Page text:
Germany has been affected in much the same way as anywhere else in Western Europe when it comes to the unexpected outbreak of COVID-19. It spread so rapidly that in many cases the country did not know how to stem the flow of those getting the virus. First of all, it was just thought to be a Chinese problem, originating in the city of Wuhan in the populous province of Hubei. The Chinese were themselves quick to respond, as they could remember the SARS epidemic earlier in 2002 where they were hit the most, while the West was largely spared. The SARS-Cov-2 virus, which causes COVID-19, is not quite the same as SARS as it seems to be transmitted quite readily between people who are in close proximity to one another, although not so fatal.
The sorts of examples where transmission is easy are at parties, in stadiums attending pop concerts and sports events, in restaurants and movie theatres, on crowded public transport and crowded tenement blocks, where entry and exits are by crowded communal elevators. When it comes to an outbreak like COVID-19, Germany’s position with 5 different borders to monitor and a multitude of airports means that it has to think quite quickly what it is going to do.
First COVID-19 Case Confirmed Late January
The first confirmed case of COVID-19 reached Germany on 27th January 2020. This was in Munich, Bavaria. The next cluster of cases appeared to originate from the Munich headquarters of a car parts manufacturing company. Between the 25th and 26th February, there were further cases originating from the Italian outbreak in Baden-Württemberg. Later, a big cluster was formed, connected to a carnival venue which took place in Heinsberg, North Rhine-Westphalia. The first fatality wasn’t reported until 9th March. As the virus spread it was mostly being passed on by travellers from Italy, China and Iran who travelled by plane to the country.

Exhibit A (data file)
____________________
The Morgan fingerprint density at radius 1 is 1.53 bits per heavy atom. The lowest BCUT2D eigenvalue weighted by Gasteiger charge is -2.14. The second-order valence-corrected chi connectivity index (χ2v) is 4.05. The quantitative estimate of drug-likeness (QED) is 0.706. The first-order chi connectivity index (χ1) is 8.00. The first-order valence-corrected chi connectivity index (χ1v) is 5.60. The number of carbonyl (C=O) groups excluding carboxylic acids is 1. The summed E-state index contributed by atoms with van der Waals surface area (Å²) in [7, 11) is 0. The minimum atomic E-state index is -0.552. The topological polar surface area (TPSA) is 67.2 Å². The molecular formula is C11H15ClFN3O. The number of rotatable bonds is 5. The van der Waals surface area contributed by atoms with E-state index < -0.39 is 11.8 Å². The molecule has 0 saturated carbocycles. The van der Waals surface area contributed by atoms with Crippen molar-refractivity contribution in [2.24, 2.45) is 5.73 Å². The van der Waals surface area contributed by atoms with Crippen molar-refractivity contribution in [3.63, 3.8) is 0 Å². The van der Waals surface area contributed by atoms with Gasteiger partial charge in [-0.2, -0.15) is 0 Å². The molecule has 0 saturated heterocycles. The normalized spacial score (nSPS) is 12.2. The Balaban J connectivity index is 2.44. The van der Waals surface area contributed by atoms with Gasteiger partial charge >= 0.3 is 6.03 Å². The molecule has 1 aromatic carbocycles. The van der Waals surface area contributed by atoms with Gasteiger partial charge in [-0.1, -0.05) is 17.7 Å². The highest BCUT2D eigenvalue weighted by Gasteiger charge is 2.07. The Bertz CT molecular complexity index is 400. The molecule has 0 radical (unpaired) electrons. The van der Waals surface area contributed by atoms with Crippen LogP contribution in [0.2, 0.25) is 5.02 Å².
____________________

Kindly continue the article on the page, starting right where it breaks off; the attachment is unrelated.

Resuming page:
Germany was taking advice from the Robert Koch Institute (RKI) according to their national pandemic plan. In the first week of March, it advised that 10 million could be inflicted with the virus in the coming three months if stricter measures were not introduced. Lothar Wieler, who is the head of the Robert Koch Institute (RKI), stated that the government’s present measures to reduce social contact in public spaces, closing all non-essential shops, sports, venues and bars, were vital for stemming the spread of COVID-19.
To begin with, Germany was just trying to contain the disease by trying to prevent movement out of the clusters into the wider community. It thought it had the whole situation well under control. From the 13th March, the response to the pandemic moved into the protection stage, with German states deciding to mandate the closing of schools and kindergartens, postponing academic institutions’ semesters and stopping people from visiting nursing homes, offering better protection for the elderly.
By 22nd March, the government response changed significantly. This was when a national curfew was announced. People were only permitted to leave their places of residence for specific activities such as commuting to work, taking part in sports activities and buying groceries. All these permitted activities were only allowed in groups of 2 if they were not sharing the same residence.
By April 14th, 132,210 cases of COVID-19 have been reported, but just 3,495 deaths and around 64,300 had recovered. The case fatality rate (CFR) reported in Germany is far lower than either Italy or Spain. It is believed the reason for this is due to Germany’s larger amounts of testing and far more intensive care beds available which include respiratory support, the lack of COVID-19 analyses in post-mortem testing and higher numbers of positive tests among young people. The Robert Koch Institute head has issued a warning that over time the death rate is likely to increase.